She walked off. I looked at the number and threw it in the trash. My girlfriend smiled at the other end of the bar. I raised an eyebrow at her and poured Sam another. I watched the beer fill the glass and repeated the number over in my head. I associated the number with her auburn hair and her hips. It was locked in. The bitch of it would be timing. I couldn’t do anything with her while I was still with Satan. I wiped down the bar and calculated the perfect escape plan. I had a whiteboard in my mind and I stood there with a pointer and showed myself, in detailed steps, how I could pull it off. I could get the times of departing buses for Portland. I could quit the bar and have one day at the house to pack a duffel bag. I could take an early morning bus. The previous afternoon I could leave the house and go to Tina’s place, fuck her all night and have her drop me off at the station, jump on a bus and head into the city and get a place. There I could live alone and write another novel. There I could meet a nice girl who had a real soul and a real life. I could get a cheap car and take road trips. I could sit awake until four in the morning and write and drink and smoke and look out my window. I could walk Chinatown when I couldn’t sleep. I could live on the east side if I wanted to. Maybe rent a room out of a house with some decent people and walk to the cafes in the early mornings and drink real coffee. I could get a dog and teach him to catch a frisbee. Maybe I could be a waiter or a writer for some stupid little magazine up there to pay the bills. One thing was for sure, I was dead in this town.
Jack walked in and sat next to her. She hugged him and laughed, “Here’s my boy!”
He nodded at me, “Vodka soda.”
I set him up. He tossed a twenty on the bar. I handed him his change and walked over to clear one of the tables. The women were leaving. They almost emptied out at once. Tina blew me a kiss and walked out. They were laughing. Rhonda and Cindy left me a ten spot each on the bar and took off. I hustled the bus tub behind the bar. I set up Sam and Lutz with two on the house and started the pre-close. It was just before midnight but I liked to get the place ready to vacuum right at one. Buck and Tammy stood by the kitchen in their coats. Buck looked at Jack, “You gonna get her home alright?”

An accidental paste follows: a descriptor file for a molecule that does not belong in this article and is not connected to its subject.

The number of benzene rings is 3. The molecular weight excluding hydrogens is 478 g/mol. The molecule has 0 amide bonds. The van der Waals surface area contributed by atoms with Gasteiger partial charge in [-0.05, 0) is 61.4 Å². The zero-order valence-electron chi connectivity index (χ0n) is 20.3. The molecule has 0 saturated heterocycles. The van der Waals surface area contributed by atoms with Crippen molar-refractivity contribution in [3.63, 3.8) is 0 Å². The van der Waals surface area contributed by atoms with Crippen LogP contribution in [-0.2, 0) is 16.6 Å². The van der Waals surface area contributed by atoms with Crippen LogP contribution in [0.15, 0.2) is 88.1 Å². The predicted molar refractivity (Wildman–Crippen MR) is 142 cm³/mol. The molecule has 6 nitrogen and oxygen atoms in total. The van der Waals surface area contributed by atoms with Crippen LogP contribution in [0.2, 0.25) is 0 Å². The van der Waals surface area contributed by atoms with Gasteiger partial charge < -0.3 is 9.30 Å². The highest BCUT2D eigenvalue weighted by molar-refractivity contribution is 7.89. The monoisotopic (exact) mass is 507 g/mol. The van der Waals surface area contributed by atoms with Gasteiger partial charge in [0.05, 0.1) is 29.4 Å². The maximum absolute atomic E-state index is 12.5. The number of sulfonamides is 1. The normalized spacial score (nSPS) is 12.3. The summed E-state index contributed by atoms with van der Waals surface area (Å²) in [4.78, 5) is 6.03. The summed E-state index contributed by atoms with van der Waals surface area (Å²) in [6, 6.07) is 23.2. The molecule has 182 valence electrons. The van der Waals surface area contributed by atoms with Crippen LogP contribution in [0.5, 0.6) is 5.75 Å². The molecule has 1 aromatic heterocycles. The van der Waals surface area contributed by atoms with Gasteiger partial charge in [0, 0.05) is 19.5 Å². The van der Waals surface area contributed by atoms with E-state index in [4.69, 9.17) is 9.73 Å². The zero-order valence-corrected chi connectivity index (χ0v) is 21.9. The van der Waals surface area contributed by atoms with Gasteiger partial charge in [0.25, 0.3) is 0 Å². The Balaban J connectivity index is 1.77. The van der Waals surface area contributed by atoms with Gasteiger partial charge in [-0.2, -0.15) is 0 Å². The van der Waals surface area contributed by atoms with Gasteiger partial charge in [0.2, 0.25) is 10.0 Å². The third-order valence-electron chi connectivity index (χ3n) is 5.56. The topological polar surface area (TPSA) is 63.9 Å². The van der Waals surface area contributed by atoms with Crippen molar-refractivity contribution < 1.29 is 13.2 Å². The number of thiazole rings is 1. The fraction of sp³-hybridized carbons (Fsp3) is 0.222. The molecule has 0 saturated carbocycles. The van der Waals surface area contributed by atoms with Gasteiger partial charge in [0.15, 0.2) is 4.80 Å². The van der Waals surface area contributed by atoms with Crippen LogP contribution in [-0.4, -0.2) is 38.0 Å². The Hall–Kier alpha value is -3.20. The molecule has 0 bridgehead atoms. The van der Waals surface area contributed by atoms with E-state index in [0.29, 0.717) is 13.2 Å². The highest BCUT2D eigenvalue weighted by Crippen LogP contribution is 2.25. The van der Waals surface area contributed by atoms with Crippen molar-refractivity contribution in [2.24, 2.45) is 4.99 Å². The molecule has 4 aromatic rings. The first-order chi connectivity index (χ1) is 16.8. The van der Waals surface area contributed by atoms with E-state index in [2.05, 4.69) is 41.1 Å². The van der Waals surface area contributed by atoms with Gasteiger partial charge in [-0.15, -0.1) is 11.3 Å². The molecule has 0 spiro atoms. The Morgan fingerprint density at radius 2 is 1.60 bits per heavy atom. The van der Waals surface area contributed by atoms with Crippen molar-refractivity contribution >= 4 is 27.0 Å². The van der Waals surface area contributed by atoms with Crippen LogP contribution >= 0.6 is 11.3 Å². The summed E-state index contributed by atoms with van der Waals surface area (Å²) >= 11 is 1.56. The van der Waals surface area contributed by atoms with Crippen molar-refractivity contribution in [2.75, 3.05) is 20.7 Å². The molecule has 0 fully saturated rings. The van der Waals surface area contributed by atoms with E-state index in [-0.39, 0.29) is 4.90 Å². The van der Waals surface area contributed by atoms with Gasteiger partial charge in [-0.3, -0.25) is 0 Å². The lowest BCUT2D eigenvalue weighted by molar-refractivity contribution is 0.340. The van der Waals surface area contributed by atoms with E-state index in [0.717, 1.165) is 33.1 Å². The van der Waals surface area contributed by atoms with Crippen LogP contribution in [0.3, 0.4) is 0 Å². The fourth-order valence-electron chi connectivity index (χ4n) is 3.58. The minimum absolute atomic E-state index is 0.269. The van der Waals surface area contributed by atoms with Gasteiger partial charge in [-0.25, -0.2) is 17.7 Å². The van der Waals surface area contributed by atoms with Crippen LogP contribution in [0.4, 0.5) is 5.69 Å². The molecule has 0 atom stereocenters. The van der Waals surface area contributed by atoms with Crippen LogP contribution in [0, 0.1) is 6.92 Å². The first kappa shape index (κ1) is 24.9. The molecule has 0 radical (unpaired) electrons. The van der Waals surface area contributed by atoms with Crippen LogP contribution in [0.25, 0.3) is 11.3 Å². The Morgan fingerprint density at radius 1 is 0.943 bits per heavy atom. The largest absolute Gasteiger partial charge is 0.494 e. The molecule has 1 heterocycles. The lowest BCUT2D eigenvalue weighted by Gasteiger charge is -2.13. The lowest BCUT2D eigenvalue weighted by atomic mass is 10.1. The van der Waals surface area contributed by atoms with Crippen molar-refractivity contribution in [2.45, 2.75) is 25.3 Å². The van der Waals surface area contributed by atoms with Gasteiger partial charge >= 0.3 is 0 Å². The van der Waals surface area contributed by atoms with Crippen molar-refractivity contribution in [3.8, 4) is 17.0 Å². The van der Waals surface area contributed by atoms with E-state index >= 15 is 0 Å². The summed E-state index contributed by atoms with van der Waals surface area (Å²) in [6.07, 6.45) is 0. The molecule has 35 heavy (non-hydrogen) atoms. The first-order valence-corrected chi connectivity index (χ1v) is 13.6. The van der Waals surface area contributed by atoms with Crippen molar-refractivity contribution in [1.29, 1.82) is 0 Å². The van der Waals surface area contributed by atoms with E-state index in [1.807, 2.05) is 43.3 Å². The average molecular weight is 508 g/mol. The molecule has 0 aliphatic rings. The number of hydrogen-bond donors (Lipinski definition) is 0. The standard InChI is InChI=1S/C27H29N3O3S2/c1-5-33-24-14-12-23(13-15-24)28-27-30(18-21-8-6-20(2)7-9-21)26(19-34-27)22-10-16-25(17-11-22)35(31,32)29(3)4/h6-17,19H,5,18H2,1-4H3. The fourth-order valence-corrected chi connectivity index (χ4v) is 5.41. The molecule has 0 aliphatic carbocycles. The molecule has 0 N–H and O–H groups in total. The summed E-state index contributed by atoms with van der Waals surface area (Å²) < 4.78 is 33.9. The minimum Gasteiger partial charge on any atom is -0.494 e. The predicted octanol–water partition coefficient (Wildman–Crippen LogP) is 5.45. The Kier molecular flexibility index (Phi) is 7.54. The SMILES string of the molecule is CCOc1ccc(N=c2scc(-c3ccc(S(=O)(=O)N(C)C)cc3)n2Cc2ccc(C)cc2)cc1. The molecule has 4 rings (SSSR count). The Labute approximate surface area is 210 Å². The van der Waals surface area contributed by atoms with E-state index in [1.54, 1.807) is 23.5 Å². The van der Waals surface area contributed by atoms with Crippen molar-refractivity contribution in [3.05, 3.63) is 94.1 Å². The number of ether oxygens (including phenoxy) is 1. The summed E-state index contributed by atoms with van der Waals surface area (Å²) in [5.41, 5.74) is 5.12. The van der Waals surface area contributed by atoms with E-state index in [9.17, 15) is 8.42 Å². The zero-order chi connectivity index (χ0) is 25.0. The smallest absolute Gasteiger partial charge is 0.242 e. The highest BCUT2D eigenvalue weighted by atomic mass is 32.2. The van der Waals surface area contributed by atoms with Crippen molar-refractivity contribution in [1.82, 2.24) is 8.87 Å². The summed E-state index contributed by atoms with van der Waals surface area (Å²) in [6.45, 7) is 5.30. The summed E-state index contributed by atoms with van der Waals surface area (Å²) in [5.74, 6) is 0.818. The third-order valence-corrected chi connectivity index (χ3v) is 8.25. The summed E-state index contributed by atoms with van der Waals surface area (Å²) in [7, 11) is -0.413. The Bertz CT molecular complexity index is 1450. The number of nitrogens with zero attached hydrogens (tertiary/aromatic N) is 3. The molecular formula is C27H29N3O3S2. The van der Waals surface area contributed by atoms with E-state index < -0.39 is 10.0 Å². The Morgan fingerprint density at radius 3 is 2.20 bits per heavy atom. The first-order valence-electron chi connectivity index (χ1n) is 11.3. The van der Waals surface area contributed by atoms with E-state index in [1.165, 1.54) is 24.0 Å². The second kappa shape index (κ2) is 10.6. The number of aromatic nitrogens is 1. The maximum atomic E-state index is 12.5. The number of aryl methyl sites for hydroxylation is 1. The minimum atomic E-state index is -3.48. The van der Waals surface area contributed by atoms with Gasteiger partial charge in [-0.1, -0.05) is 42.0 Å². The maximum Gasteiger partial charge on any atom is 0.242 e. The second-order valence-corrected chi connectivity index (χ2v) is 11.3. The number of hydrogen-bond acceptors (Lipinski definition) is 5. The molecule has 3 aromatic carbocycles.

“I’ll take care of her.”
She looked at me and slurred, “At least somebody gives a shit.”
Tammy walked over and kissed me on the cheek. She scrubbed the back of my head and smiled, “See you tomorrow night. Thanks a lot for all your work.”
“Any time, Tammy.”
My girlfriend looked into her glass and repeated my words bitterly. Tammy walked over and squeezed her shoulder, “You behave yourself tonight, sweetie. We’ll see you.”
Buck waved and they left. Jack stood up and gripped her shoulders, “Come on. He’ll get the car home. You need to get your head down for awhile. You’re going to be feeling like shit tomorrow.”
She looked at her glass and tipped it over on the bar, “Whatever.”
I glanced at the whiskey dripping off the corner of the bar from the lip of the glass. It was a perfect snapshot of the last year I’d been with her. He walked her to the door. She kept turning and saying hostile things to me. He waved and they were gone. Back at the bar I poured Lutz and Sam two more. Sam smiled at me, “You got your hands full with that one.”
“Hardly.”
Lutz watched me drain the beer tray from under the taps, “Well, hell. Time I got my drunk ass to sleep. Thanks a lot.”
“See you tomorrow, Lutz.”
Sam slammed his beer and stood up, “Same here. I have to work at five sharp. Supposed to snow hard in a few hours.”
“You two be careful. Thanks for the company.”
They left. They always left at the same time. Nobody bothered to wonder. I walked over to the juke box, put a dollar in and played some Don Williams. I vacuumed the rugs and did the dishes. It was almost one in the morning. I had another hour to wait. I couldn’t total out until I locked the door, so I counted my tips. A hundred and forty-seven dollars clear. A few more weeks like this and I could be alright. I made myself a large Jack Coke and sat at the corner of the bar. I lit up and unbuttoned my long-sleeve. It was hot in the bar. I set my shirt on the bar and zoned out. I finished the drink and set the garbage bags by the back door. The front door opened and the cold air shot in.